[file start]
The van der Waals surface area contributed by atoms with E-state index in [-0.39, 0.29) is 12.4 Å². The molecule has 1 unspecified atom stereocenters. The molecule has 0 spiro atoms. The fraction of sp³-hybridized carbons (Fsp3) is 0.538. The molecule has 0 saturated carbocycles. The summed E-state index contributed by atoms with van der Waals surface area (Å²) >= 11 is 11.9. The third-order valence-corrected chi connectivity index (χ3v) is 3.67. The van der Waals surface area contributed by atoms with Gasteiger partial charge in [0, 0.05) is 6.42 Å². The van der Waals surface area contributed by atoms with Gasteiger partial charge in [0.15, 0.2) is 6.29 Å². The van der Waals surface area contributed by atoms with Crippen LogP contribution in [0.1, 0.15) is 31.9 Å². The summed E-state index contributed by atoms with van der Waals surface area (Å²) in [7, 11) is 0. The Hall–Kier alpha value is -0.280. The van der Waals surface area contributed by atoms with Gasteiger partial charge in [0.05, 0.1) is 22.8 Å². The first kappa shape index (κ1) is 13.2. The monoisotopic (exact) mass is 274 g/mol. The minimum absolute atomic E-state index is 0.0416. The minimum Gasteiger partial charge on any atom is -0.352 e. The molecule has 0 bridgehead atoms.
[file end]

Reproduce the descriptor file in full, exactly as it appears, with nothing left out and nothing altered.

The van der Waals surface area contributed by atoms with E-state index in [-0.39, 0.29) is 12.4 Å². The molecule has 1 unspecified atom stereocenters. The molecule has 0 spiro atoms. The fraction of sp³-hybridized carbons (Fsp3) is 0.538. The molecule has 0 saturated carbocycles. The summed E-state index contributed by atoms with van der Waals surface area (Å²) >= 11 is 11.9. The third-order valence-corrected chi connectivity index (χ3v) is 3.67. The van der Waals surface area contributed by atoms with Gasteiger partial charge in [0, 0.05) is 6.42 Å². The van der Waals surface area contributed by atoms with Gasteiger partial charge in [0.15, 0.2) is 6.29 Å². The van der Waals surface area contributed by atoms with Crippen LogP contribution in [0.1, 0.15) is 31.9 Å². The summed E-state index contributed by atoms with van der Waals surface area (Å²) in [7, 11) is 0. The Hall–Kier alpha value is -0.280. The van der Waals surface area contributed by atoms with Gasteiger partial charge in [0.05, 0.1) is 22.8 Å². The first kappa shape index (κ1) is 13.2. The monoisotopic (exact) mass is 274 g/mol. The minimum absolute atomic E-state index is 0.0416. The minimum Gasteiger partial charge on any atom is -0.352 e. The molecule has 0 bridgehead atoms.